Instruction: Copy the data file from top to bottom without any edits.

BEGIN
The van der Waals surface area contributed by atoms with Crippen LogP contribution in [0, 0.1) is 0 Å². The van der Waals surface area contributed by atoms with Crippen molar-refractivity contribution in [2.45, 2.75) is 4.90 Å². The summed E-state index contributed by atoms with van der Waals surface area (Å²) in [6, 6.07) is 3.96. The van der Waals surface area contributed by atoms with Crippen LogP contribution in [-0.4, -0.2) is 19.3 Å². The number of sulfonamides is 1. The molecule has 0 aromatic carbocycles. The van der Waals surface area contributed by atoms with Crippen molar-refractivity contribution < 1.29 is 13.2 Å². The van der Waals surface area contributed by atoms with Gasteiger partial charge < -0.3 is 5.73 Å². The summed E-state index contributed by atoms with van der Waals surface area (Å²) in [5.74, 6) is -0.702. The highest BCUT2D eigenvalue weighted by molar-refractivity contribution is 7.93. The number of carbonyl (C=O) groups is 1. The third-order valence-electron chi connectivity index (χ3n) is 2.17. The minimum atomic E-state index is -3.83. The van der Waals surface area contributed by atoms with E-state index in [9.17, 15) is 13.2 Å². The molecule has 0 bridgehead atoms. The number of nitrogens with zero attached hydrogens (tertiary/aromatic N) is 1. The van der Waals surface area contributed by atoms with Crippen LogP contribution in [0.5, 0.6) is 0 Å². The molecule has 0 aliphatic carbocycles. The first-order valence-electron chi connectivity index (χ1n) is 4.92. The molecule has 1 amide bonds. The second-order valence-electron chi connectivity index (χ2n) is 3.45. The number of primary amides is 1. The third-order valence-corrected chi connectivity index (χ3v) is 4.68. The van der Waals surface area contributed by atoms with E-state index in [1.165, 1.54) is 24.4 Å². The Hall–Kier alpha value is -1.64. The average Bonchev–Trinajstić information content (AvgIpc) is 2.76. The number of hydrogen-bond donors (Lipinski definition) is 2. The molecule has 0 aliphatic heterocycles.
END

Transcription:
The van der Waals surface area contributed by atoms with Crippen LogP contribution in [0, 0.1) is 0 Å². The van der Waals surface area contributed by atoms with Crippen molar-refractivity contribution in [2.45, 2.75) is 4.90 Å². The summed E-state index contributed by atoms with van der Waals surface area (Å²) in [6, 6.07) is 3.96. The van der Waals surface area contributed by atoms with Crippen LogP contribution in [-0.4, -0.2) is 19.3 Å². The number of sulfonamides is 1. The molecule has 0 aromatic carbocycles. The van der Waals surface area contributed by atoms with Crippen molar-refractivity contribution < 1.29 is 13.2 Å². The van der Waals surface area contributed by atoms with Gasteiger partial charge < -0.3 is 5.73 Å². The summed E-state index contributed by atoms with van der Waals surface area (Å²) in [5.74, 6) is -0.702. The highest BCUT2D eigenvalue weighted by molar-refractivity contribution is 7.93. The number of carbonyl (C=O) groups is 1. The third-order valence-electron chi connectivity index (χ3n) is 2.17. The minimum atomic E-state index is -3.83. The van der Waals surface area contributed by atoms with E-state index in [9.17, 15) is 13.2 Å². The molecule has 0 bridgehead atoms. The number of nitrogens with zero attached hydrogens (tertiary/aromatic N) is 1. The van der Waals surface area contributed by atoms with Crippen LogP contribution in [0.5, 0.6) is 0 Å². The molecule has 0 aliphatic carbocycles. The first-order valence-electron chi connectivity index (χ1n) is 4.92. The molecule has 1 amide bonds. The second-order valence-electron chi connectivity index (χ2n) is 3.45. The number of primary amides is 1. The third-order valence-corrected chi connectivity index (χ3v) is 4.68. The van der Waals surface area contributed by atoms with E-state index in [1.165, 1.54) is 24.4 Å². The Hall–Kier alpha value is -1.64. The average Bonchev–Trinajstić information content (AvgIpc) is 2.76. The number of hydrogen-bond donors (Lipinski definition) is 2. The molecule has 0 aliphatic heterocycles.